Wilson, Dave F.
DAVE F. WILSON HISTORY
By Dona Eddy
David F. Wilson was born Nov. 7, 1888 to Francis W. and Martha Ann Hanop Wilson at Arena, Wisc. He grew to manhood here. He died Feb. 6, 1972.
He homesteaded in 1910 and proved up in 1915 in Harding County, Mont. He maried Margaret Schied at Bowman, N. D. Sept. 1914, daughter of Mr. and Mrs. Geo. Schied. To them were born two children, (Louise) Ollie Wilson Jan. 16, 1916 and Earl Wesley Wilson May 31, 1917.
They had moved to Olive, Mont. where he established a hardware store. Here Margaret became very ill with the flu and passed away during the flu epidemic of 1918.
In time he moved to Douglas, buying a home there in hopes of keeping himself and his children together. It was difficult to find and keep a woman which would care for the children and keep house. He had two different housekeepers. The second house keeper stole many of his valuable household items.
His sister, (Grace) Mrs. Henry Wilson, came out to help him. She had arthritis and left for Thermopolis for treatments. Later, undergoing surgery for removal of her teeth, she passed away. Her daughter, Irene, had come to help while her mother was gone and stayed on for awhile after.
He then took his two children back to Minnesota to his wife's parents.
In about 1920 Grace Richardson met Mr. Wilson through her sister Opal. On Feb. 14, 1922 David F. Wilson and Grace Richardson were married in the home of her parents, Mr. and Mrs. Robert D. Richardson by Rev. Powell of Keeline. They went to Wisconsin for their honeymoon and picked up his two children bringing them back to his original home in Douglas.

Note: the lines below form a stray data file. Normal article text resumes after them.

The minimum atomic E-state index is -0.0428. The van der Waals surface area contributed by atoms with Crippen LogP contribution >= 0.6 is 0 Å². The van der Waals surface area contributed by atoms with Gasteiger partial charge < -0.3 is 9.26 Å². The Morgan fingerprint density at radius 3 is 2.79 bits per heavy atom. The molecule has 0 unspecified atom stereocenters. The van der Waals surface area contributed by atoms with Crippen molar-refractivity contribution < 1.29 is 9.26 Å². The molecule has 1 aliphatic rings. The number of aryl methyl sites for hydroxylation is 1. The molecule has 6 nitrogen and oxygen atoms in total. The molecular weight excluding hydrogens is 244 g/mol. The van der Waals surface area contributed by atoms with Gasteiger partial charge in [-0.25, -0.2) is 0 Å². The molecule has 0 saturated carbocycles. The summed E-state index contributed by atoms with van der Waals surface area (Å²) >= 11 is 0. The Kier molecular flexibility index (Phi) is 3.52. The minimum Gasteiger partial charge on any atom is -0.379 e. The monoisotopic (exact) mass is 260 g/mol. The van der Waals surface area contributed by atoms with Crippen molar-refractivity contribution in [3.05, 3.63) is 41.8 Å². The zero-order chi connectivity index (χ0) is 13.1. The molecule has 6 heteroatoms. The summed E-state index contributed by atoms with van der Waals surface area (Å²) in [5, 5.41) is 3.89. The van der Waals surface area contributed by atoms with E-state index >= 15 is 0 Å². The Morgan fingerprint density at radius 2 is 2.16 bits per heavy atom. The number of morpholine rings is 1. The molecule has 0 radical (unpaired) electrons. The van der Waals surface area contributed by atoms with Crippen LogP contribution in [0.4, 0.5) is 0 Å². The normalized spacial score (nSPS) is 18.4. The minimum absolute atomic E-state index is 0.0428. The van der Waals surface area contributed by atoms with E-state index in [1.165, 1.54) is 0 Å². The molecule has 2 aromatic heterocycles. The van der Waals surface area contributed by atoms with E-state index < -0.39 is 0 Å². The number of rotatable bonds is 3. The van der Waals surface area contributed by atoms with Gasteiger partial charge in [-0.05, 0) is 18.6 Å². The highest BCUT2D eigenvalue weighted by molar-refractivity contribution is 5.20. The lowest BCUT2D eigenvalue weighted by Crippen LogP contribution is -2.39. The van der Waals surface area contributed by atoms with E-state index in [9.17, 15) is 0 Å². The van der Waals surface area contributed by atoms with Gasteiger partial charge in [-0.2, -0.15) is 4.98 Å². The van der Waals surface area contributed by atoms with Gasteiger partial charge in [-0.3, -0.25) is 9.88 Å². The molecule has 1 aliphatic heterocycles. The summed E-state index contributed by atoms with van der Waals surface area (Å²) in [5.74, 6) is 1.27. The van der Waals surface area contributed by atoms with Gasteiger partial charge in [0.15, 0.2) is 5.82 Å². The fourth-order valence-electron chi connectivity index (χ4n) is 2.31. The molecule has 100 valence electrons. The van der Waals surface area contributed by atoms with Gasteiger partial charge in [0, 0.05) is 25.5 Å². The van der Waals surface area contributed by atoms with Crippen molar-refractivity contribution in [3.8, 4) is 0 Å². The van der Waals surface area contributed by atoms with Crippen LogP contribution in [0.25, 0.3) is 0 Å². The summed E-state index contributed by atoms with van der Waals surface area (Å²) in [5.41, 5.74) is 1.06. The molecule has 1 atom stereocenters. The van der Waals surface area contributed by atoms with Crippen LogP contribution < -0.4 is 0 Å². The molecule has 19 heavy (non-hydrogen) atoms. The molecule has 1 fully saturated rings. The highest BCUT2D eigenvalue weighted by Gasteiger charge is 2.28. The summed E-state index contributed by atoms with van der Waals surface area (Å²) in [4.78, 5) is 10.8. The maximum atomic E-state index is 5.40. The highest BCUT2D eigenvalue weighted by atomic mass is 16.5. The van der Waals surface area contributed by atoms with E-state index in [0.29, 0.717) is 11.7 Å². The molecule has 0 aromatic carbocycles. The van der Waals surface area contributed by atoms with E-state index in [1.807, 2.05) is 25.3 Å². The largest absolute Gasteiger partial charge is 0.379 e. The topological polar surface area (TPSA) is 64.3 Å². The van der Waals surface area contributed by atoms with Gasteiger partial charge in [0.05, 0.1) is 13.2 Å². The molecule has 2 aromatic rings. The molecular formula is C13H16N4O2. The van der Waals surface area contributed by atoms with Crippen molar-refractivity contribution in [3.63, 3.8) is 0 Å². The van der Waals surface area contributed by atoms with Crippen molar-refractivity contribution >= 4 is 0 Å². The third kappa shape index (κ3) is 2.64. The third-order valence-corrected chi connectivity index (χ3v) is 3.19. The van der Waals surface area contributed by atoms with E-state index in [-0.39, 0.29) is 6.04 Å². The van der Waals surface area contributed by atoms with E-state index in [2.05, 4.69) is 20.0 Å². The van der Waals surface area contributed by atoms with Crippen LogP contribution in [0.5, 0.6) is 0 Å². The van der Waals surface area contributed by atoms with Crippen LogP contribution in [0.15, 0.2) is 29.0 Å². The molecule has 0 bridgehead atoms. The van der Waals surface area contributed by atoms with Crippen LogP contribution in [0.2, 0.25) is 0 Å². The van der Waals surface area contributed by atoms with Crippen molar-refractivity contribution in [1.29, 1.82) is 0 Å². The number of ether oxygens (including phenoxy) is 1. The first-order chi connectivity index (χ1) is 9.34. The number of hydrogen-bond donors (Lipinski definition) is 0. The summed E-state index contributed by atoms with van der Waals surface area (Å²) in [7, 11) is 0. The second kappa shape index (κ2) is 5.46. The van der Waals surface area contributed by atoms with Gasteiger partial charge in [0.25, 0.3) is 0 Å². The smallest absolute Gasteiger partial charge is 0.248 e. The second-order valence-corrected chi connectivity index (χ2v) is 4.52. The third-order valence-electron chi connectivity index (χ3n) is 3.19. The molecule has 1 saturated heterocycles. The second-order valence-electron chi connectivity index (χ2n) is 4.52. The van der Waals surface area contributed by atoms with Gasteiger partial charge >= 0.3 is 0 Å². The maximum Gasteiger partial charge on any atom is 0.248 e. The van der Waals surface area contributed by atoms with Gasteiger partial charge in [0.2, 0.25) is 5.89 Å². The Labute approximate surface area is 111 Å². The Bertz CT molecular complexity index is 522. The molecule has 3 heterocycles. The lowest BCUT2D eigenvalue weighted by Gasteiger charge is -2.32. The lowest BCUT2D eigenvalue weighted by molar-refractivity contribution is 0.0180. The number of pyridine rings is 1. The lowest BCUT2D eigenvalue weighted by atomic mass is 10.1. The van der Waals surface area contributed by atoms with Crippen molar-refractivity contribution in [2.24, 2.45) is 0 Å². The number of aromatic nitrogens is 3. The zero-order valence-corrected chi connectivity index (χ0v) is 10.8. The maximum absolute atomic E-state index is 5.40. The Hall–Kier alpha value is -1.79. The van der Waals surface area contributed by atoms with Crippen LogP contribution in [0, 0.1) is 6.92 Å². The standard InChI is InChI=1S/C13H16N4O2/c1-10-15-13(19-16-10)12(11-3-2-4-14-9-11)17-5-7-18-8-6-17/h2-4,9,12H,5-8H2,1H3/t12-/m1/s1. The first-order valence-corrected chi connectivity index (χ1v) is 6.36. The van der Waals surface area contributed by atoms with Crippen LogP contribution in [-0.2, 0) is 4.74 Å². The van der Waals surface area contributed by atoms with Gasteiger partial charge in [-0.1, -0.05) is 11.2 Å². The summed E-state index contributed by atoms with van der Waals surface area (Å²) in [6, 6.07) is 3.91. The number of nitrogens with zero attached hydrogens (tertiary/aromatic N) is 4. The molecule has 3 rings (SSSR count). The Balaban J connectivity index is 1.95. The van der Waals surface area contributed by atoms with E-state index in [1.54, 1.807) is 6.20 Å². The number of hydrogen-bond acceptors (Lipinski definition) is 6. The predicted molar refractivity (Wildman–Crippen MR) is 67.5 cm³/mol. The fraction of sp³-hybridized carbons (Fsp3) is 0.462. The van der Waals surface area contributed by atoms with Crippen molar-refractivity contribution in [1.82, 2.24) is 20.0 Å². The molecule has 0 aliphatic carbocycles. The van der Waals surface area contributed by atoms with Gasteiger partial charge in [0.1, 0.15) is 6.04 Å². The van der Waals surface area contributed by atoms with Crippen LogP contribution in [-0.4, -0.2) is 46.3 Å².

Children born to Grace and Dave Wilson were: Ruth Merle Wilson Snow, Apr. 6, 1925; Grace Ellen Wilson Powers born Nov. 28, 1926; Lorraine Opal Wilson Wasserberger Nov. 2, 1931; and Mrs. Davenne Myrtle Glandt, March 15, 1937, all born at Douglas.
Mr. Wilson worked for Charlie Clark in the tin shop as a tinner.
His sister-in-law by his first marriage sent them clothes she didn't want. Mrs. Wilson made them over for their children and herself.
During the depression they never had to have help or go to the W.P.A. Mr. Wilson made $15 a week wages. Mrs. Wilson raised a large garden and canned everything that grew in it. You could buy a dressed pig for $3. Mrs. Wilson said we always had plenty to eat. I canned almost every pigeon we had in the pigeon loft. We had squab and we had as high as 22 squab at one time to clean, eat and can. They had chickens, pigeons and rabbits.
When Lorraine was born, Dr. Hilton told us to get a goat, as we had problems of get ting things to agree with Grace Ellen. We used goat milk for the whole family having about three goats at a time.
After spending 18 1/2 years in Douglas they bought the tin shop owned by Hugo Payne in Lusk in 1937. It had little business at the time, but it did have tools. Sam Langford had run the shop. It took us a good year to build it back into a business.
That first year we moved to Lusk was our hardest year as there was very little money and we had bought a business!
Mrs. Payne told her husband, "Hugo, don't sell it because Mr. Wilson has a family and he can't make a living here.”
We often wondered from time to time if the business would grow enough and if we could keep it going.
We rented a little place back of what used to be Payne's Hardware. First it had been a feed store.
Joe's Bakery then went up for sale and we bought it moving across the street. When they wanted to build the addition to the hospital, we sold the old shop, buying this lot, cleared it and built this building in 1957 and we are still here.
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|Obituary||Wilson, David (11/07/1888 - 02/06/1972)||View Record||Obituary||Wilson, Grace (06/05/1902 - 05/07/1996)||View Record|